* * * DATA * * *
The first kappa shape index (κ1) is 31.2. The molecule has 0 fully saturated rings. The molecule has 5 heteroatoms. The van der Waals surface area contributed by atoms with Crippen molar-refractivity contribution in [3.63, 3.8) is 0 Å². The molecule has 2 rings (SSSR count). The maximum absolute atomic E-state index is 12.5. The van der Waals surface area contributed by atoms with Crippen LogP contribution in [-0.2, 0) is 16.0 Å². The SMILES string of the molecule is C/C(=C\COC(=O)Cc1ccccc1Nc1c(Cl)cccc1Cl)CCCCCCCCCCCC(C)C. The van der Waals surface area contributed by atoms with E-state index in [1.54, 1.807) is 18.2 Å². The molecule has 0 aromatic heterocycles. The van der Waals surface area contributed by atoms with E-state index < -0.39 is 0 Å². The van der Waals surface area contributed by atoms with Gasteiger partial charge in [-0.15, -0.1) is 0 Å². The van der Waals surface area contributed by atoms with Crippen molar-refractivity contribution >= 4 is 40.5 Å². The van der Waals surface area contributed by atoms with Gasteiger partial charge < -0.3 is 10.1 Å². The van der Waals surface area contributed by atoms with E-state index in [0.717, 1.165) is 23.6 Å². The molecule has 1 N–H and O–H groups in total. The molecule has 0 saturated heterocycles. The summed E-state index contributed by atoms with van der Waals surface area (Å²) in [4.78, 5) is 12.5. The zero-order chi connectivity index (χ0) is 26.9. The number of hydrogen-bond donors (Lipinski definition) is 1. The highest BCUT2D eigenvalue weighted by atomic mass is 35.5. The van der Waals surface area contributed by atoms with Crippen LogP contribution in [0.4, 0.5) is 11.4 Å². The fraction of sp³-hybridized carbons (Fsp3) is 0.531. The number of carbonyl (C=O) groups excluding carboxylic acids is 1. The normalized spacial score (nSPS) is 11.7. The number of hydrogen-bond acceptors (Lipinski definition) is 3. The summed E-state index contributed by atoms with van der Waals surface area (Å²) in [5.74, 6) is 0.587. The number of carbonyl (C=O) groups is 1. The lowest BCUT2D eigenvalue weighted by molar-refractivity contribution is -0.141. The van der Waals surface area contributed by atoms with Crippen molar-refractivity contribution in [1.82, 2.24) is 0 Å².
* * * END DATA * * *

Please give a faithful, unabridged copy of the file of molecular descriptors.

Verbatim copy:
The first kappa shape index (κ1) is 31.2. The molecule has 0 fully saturated rings. The molecule has 5 heteroatoms. The van der Waals surface area contributed by atoms with Crippen molar-refractivity contribution in [3.63, 3.8) is 0 Å². The molecule has 2 rings (SSSR count). The maximum absolute atomic E-state index is 12.5. The van der Waals surface area contributed by atoms with Crippen LogP contribution in [-0.2, 0) is 16.0 Å². The SMILES string of the molecule is C/C(=C\COC(=O)Cc1ccccc1Nc1c(Cl)cccc1Cl)CCCCCCCCCCCC(C)C. The van der Waals surface area contributed by atoms with E-state index in [1.54, 1.807) is 18.2 Å². The molecule has 0 aromatic heterocycles. The van der Waals surface area contributed by atoms with E-state index < -0.39 is 0 Å². The van der Waals surface area contributed by atoms with Gasteiger partial charge in [-0.15, -0.1) is 0 Å². The van der Waals surface area contributed by atoms with Crippen molar-refractivity contribution >= 4 is 40.5 Å². The van der Waals surface area contributed by atoms with Gasteiger partial charge < -0.3 is 10.1 Å². The van der Waals surface area contributed by atoms with E-state index in [0.717, 1.165) is 23.6 Å². The molecule has 1 N–H and O–H groups in total. The molecule has 0 saturated heterocycles. The summed E-state index contributed by atoms with van der Waals surface area (Å²) in [4.78, 5) is 12.5. The zero-order chi connectivity index (χ0) is 26.9. The number of hydrogen-bond donors (Lipinski definition) is 1. The highest BCUT2D eigenvalue weighted by atomic mass is 35.5. The van der Waals surface area contributed by atoms with Crippen LogP contribution in [0.4, 0.5) is 11.4 Å². The fraction of sp³-hybridized carbons (Fsp3) is 0.531. The number of carbonyl (C=O) groups excluding carboxylic acids is 1. The normalized spacial score (nSPS) is 11.7. The number of hydrogen-bond acceptors (Lipinski definition) is 3. The summed E-state index contributed by atoms with van der Waals surface area (Å²) in [5.74, 6) is 0.587. The number of carbonyl (C=O) groups is 1. The lowest BCUT2D eigenvalue weighted by molar-refractivity contribution is -0.141. The van der Waals surface area contributed by atoms with Crippen molar-refractivity contribution in [1.82, 2.24) is 0 Å².